Origins Available: English, Irish
Anglo-Saxon heritage. The name comes from when a family lived in the county of Cheshire, where they held a family seat at Swettenham. The surname Swetghan is a habitation name that was originally derived from pre-existing names for towns, villages, parishes, or farmsteads. The surname originated as a means of identifying individuals from a particular area. In the Middle Ages people often assumed the name of the place that they originally lived as their surname during the course of travel.
Early Origins of the Swetghan family
Cheshire at Swettenham, a small village and civil parish. The place name was originally Suetenham in the late 12th century which literally meant "homestead or enclosure of a man called Sweta." CITATION[CLOSE]
Mills, A.D., Dictionary of English Place-Names. Oxford: Oxford University Press, 1991. Print. (ISBN 0-19-869156-4) Swettenham Hall is a country house located there dating back to the 17th century. The first Saxon Lord of Swettenham, Peter, had his estates confirmed by King William Rufus.
Early History of the Swetghan family
Another 125 words (9 lines of text) covering the years 1500 and 1602 are included under the topic Early Swetghan History in all our PDF Extended History products and printed products wherever possible.
Swetghan Spelling Variations
Spelling variations in names were a common occurrence before English spelling was standardized a few hundred years ago. In the Middle Ages, even the literate spelled their names differently as the English language incorporated elements of French, Latin, and other European languages. Many variations of the name Swetghan have been found, including Swettenham, Swetenham, Sweetham, Swetnam and others.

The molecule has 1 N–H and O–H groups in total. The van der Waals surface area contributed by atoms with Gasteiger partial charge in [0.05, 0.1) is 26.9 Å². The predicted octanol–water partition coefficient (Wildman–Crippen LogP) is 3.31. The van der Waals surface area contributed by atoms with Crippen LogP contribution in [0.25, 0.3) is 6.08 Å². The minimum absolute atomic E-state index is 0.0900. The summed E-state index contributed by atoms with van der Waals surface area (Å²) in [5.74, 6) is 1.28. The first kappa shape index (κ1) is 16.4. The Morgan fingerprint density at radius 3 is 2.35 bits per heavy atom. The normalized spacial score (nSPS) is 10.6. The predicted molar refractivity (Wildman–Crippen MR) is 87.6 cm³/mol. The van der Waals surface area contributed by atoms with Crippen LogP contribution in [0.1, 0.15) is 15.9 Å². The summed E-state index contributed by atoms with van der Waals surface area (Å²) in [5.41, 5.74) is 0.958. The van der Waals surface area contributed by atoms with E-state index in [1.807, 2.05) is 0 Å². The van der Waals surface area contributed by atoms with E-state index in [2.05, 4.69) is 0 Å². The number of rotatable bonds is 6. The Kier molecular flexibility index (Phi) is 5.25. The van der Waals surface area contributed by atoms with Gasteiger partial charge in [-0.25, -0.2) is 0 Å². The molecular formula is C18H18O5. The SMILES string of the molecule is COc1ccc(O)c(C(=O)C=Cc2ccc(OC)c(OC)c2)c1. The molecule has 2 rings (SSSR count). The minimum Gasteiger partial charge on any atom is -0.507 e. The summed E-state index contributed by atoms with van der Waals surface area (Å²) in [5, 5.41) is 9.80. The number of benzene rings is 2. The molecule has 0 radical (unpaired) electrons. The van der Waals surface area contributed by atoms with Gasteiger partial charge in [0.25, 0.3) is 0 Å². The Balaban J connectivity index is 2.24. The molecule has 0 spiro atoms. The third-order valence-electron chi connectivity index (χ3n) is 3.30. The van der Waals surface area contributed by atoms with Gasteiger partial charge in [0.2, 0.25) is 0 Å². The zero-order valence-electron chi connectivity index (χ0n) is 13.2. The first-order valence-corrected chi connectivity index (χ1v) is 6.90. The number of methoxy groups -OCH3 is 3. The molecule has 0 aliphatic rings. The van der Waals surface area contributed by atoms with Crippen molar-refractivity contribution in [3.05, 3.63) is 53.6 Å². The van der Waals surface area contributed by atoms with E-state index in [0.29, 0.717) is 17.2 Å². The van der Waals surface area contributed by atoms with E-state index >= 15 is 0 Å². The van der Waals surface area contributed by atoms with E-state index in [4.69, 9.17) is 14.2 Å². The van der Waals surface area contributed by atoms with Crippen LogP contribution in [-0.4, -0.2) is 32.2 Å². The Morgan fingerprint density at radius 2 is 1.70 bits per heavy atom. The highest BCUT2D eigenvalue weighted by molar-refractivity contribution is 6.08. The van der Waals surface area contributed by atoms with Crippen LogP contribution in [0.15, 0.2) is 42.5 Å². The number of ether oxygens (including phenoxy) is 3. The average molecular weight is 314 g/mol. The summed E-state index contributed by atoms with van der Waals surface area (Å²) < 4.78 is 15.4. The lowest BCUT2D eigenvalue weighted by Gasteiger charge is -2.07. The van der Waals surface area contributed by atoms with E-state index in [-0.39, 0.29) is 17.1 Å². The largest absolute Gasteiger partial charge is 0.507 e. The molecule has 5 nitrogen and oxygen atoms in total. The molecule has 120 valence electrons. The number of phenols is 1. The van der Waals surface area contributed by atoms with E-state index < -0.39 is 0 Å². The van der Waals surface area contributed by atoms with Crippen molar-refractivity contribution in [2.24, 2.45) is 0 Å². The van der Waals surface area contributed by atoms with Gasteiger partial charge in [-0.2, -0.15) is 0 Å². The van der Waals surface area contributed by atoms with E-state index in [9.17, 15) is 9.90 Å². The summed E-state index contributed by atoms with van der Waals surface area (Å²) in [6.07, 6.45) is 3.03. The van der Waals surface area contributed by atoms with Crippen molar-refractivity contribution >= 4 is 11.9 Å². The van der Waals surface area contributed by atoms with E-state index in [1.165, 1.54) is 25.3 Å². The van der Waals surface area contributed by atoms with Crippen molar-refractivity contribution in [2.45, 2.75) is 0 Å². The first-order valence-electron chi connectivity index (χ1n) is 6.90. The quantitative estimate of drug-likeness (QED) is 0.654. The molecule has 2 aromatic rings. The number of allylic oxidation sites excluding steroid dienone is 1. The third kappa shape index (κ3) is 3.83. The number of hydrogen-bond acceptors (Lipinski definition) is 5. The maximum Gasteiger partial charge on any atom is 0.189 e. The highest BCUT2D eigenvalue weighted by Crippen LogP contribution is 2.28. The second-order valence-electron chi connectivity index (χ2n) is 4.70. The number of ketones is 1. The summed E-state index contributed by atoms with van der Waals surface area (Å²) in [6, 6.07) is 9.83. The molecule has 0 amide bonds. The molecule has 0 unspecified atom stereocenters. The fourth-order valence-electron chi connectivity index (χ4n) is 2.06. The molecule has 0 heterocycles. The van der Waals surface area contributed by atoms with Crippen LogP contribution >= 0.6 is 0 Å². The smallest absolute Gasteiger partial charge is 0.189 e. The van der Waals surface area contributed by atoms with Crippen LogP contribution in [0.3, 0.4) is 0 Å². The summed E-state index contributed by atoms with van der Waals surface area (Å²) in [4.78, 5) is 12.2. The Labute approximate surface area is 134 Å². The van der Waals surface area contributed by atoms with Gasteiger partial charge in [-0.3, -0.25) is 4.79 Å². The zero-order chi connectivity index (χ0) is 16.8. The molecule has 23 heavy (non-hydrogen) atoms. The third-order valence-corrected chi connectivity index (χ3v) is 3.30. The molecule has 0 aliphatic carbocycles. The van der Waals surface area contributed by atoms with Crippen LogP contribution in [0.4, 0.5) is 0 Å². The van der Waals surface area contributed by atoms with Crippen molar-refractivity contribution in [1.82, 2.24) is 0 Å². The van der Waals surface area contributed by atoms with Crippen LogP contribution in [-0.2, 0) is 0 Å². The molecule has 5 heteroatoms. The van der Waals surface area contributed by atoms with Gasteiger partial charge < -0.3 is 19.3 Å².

Early Notables of the Swetghan family (pre 1700)
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Migration of the Swetghan family to the New World and Oceana
Families began migrating abroad in enormous numbers because of the political and religious discontent in England. Often faced with persecution and starvation in England, the possibilities of the New World attracted many English people. Although the ocean trips took many lives, those who did get to North America were instrumental in building the necessary groundwork for what would become for new powerful nations. Some of the first immigrants to cross the Atlantic and come to North America bore the name Swetghan, or a variant listed above: Francis Swettnam who settled in Barbados in 1685; Alfred Swettenham, aged 22, who arrived at Ellis Island, in 1923; Constance S. Swettenham, aged 44, who arrived at Ellis Island from London, in 1903.
The Swetghan Motto
The motto was originally a war cry or slogan. Mottoes first began to be shown with arms in the 14th and 15th centuries, but were not in general use until the 17th century. Thus the oldest coats of arms generally do not include a motto. Mottoes seldom form part of the grant of arms: Under most heraldic authorities, a motto is an optional component of the coat of arms, and can be added to or changed at will; many families have chosen not to display a motto.
Motto: Ex sudore vultus
Motto Translation: By the sweat of the face.
Swetghan Family Crest Products